5

I have been using matlab2tikz to generate a lot of my plots, but I am finding it struggling at this particular job so would like to inquire about how to do it properly in pgfplots / tikz.

Essentially I would like to plot a number of curves on one graph, and have a spectrum color map color them with colors evenly distributed on the spectrum. In MATLAB this is quite simple:

figure
const = linspace(0,pi/4,50)';
x = linspace(0,pi,128);
plots = sin(-const*x)';
noOfLines = length(const);
cmp = jet(noOfLines);
hLine = plot(plots);
for line = 1:noOfLines
set(hLine(line),'Color',cmp(line,:));
end
set(hLine,'LineWidth',1.5);

matlab colormap

I can export this with matlab2tikz and compile it which produces this gorgeous plot:

tikzPlot

The problem is the tikz code is kind of brute forced. It starts with 50 costumed \definecolor

\definecolor{mycolor1}{rgb}{0.00000,0.00000,0.53846}%
\definecolor{mycolor2}{rgb}{0.00000,0.00000,0.61538}%
\definecolor{mycolor3}{rgb}{0.00000,0.07692,1.00000}% ...

for each color that is going to be used, and then 50 \addplot

\addplot [color=mycolor2,solid,line width=1.5pt,forget plot]
  table[row sep=crcr]{1 0\\
2   -0.000396497032881626\\
3   -0.000792994003429991\\

to plot each line with the correct color. I understand I am asking an aweful lot from matlab2tikz so I guess I would like to know how to do this properly using tikz / pgfplots. I have another data set that is similar but it has a lot more plots and comes out to 1.3 mb, taking a long time to compile.

I am happy with creating a pgfplot from a dataset that is in a text file with just the raw data (which would be the plots matrix in my MATLAB workspace in the above example), but have no idea how to proceed from here. Thanks.

EDIT:

In MATLAB my code will be in the workspace like:

matlab workspace

I then dlmwrite it to a .dat file by:

dlmwrite('data.dat',myData,'delimiter', '\t');

Then I try to \addplot3 and get:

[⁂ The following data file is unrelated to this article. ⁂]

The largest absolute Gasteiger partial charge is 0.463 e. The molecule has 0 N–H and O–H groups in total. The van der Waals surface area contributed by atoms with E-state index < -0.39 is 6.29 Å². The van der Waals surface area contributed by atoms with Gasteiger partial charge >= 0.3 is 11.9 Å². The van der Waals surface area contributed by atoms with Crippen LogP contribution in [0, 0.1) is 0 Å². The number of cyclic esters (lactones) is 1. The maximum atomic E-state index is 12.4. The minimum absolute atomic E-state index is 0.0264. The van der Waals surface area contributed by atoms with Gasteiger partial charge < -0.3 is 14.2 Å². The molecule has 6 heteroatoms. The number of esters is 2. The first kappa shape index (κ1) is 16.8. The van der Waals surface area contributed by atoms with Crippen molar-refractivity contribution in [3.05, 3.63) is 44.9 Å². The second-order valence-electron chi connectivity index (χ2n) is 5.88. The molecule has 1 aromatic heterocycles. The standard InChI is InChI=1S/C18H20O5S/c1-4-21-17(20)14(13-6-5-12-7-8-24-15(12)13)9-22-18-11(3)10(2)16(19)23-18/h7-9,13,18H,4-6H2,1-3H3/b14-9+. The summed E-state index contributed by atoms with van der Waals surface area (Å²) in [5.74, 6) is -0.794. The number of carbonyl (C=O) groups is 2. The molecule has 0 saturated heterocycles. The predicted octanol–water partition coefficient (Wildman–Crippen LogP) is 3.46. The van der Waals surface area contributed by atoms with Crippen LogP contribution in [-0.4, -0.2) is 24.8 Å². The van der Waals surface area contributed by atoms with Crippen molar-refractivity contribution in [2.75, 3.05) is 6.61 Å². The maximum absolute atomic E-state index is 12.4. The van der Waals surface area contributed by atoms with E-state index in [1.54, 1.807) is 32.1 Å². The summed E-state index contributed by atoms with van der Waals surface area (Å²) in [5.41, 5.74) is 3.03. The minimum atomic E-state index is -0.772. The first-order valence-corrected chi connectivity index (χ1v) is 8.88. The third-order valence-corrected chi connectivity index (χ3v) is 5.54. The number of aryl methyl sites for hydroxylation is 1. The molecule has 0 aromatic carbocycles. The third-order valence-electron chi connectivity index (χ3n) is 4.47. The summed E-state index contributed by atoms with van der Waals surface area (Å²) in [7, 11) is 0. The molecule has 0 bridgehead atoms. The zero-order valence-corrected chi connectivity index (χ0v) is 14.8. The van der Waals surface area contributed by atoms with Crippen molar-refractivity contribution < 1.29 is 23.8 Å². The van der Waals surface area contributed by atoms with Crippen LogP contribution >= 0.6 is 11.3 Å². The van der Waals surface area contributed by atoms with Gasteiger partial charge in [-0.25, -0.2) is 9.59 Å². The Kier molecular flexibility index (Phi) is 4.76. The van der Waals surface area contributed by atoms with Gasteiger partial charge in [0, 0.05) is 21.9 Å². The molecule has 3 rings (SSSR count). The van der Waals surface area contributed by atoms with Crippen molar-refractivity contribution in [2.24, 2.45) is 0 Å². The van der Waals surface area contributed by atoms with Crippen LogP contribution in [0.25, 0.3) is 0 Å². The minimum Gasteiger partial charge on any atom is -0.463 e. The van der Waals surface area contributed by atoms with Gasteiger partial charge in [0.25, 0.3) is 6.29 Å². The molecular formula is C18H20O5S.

plot

This is my dataset:

0.99934 1.0005  1.0007  1.0001  0.99934
1.0029  1.0012  0.99933 0.99862 0.9979
1.0013  0.9988  1.0023  0.99525 0.99771
0.99774 0.99582 0.9943  0.99217 0.98699
0.9912  0.98502 0.97814 0.96116 0.94135
0.97022 0.94084 0.89332 0.83747 0.77688
0.88784 0.75475 0.61326 0.462   0.3339
0.58506 0.30003 0.11623 0.034422    0.0078042
0.099072    0.0090417   0.0031278   0.00023727  0.00050435
-0.0014491  0.00053296  -0.00028736 -0.0021953  0.00056537
-0.0024348  5.2456e-05  0.001471    5.6913e-05  -0.0010844
0.0019199   -0.0023666  0.00065858  -2.7668e-05 0.00034113

Thanks for all your help.

  • I think you are using tabs for delimiter but you are telling this to pgfplots. Whitespace separators work just fine. – percusse Aug 28 '14 at 10:05
  • Hi @percusse, I have tried with [col sep=tab] but still get the same picture. Thanks – Steve Hatcher Aug 29 '14 at 3:13
5

Your const variable appears to be like a y variable and the plotted function is actually f(x,y) = sin(-x*y).

This can be plotted directly in pgfplots:

\documentclass{standalone}

\usepackage{pgfplots}

\pgfplotsset{
    compat=1.11,
    trig format plots=rad,
}

\begin{document}

\begin{tikzpicture}
    \begin{axis}[
        view={0}{0},
        enlarge z limits=false,
        enlarge x limits=upper,
        colormap/jet,
    ]
    \addplot3[